My health and happiness depend on my acceptance of and responsibility for the autonomy. I am also accountable for the results that my choices deliver. When they are as good or better than expected, I should celebrate. (Not with some ridiculous touchdown dance but with a moment to acknowledge to myself the accomplishment). When the results are less than expected, I should learn from the moment. What variables didn’t I consider? Do I need additional skills, training or coaching? Is there a nuanced approach that I should try next or do I need to rethink the plan? The key to success is observe, reflect, adapt, and try again. Even when I succeed I can look for ways to add value to the choice and then watch to see if there was an improvement. A 1% increase (whatever that means) for even half my attempts could mean a significant difference after 100 tries.

Some days, my instincts, my intuition, and my experience will tell me that today’s conditions would be better served by running north-south and on other days I might recognize that a series short passes will be a better strategy. There isn’t a magic bullet or elixir or formula that is a one-size-fits every situation, but if we wake up determined to play the game and are aware of the current situation, we can draw from our growing playbook and attempt something we never dreamed possible. When we falter, fall and fail, we will pick ourselves up off the field, check for bruises and then call another play. Being in the game is more rewarding and fun than sitting on the sidelines so as you finish reading today’s post, get up and run a few plays.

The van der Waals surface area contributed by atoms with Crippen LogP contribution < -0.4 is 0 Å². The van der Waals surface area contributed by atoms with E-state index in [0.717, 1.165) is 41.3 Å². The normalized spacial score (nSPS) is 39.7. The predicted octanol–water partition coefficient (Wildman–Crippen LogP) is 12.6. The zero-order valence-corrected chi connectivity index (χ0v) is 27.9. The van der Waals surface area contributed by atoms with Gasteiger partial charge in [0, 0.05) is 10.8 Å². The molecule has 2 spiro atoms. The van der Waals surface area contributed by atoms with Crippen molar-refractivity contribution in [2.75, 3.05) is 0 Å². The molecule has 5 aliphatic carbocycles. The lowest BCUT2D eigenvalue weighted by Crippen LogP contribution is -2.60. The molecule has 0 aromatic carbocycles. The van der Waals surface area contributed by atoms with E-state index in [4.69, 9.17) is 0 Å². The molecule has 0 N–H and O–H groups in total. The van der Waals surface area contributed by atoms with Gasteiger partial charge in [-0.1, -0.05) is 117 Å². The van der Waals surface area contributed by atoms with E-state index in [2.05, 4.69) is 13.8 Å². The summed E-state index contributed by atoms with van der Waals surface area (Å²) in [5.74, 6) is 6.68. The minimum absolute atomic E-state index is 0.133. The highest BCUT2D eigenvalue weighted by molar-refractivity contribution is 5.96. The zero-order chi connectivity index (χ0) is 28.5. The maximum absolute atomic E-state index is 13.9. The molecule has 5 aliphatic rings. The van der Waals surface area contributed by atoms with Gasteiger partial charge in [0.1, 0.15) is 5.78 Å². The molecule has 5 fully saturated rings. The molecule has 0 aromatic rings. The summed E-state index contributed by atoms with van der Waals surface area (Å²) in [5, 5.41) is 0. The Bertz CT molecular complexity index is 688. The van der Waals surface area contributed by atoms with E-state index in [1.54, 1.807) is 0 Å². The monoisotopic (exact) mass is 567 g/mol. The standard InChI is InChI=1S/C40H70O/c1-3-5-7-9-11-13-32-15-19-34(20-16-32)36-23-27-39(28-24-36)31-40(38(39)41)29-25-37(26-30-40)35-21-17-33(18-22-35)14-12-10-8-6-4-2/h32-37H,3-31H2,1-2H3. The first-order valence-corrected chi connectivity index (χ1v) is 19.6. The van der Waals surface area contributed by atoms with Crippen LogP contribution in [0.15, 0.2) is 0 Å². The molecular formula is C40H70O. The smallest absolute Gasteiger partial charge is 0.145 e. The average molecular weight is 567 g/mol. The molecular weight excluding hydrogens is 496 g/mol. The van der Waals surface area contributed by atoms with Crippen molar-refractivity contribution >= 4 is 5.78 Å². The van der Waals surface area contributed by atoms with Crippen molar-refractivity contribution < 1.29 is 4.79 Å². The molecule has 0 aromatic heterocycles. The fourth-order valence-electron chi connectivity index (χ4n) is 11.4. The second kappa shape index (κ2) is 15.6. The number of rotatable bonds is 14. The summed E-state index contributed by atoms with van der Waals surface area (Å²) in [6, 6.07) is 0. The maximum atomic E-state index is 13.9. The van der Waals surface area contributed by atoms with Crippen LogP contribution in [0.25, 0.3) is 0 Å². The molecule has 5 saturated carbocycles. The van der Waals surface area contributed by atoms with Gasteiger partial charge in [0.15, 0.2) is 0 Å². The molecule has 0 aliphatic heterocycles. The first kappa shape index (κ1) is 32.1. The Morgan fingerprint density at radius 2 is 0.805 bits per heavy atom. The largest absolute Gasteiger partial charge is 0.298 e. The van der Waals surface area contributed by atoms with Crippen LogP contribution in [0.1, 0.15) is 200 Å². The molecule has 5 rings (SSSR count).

Make today and every day remarkable,

B

Original Thought · Uncertainty

How to Combat Certainty in 5 No-so-Easy Steps

Certainty lays itself at our footsteps, across our thresh hold, in our email inbox and crams itself tightly into our heads. It robs us of creativity because ‘ a conclusion reached becomes a conclusion held.’ We conduct pseudo-experiments, gather strings of garble data, and hearken back to the theories of great scholars without so much a howdy do. The research confirms a suspicion and aligns with a desire and so it becomes a premise and then a fact. We continue to measure it and make it sacred. It can never be questioned, doubted or checked for its current relativity. Charging down the path towards an expectation, the certain choices lead to a specific and potentially altogether wrong destination. The surprise we feel when the findings, response or sales are chalked up to something else. We must have misread the data. The focus group was biased. The communication collateral wasn’t clear. But we never stop to consider the certainty that took us down the yellow brick road to Utopia. That certainty must be forever true. We need a manifesto of destruction and adaptation to lean comfortably into uncertainty but for the time being here are five steps to make your certainty intentionally uncomfortable.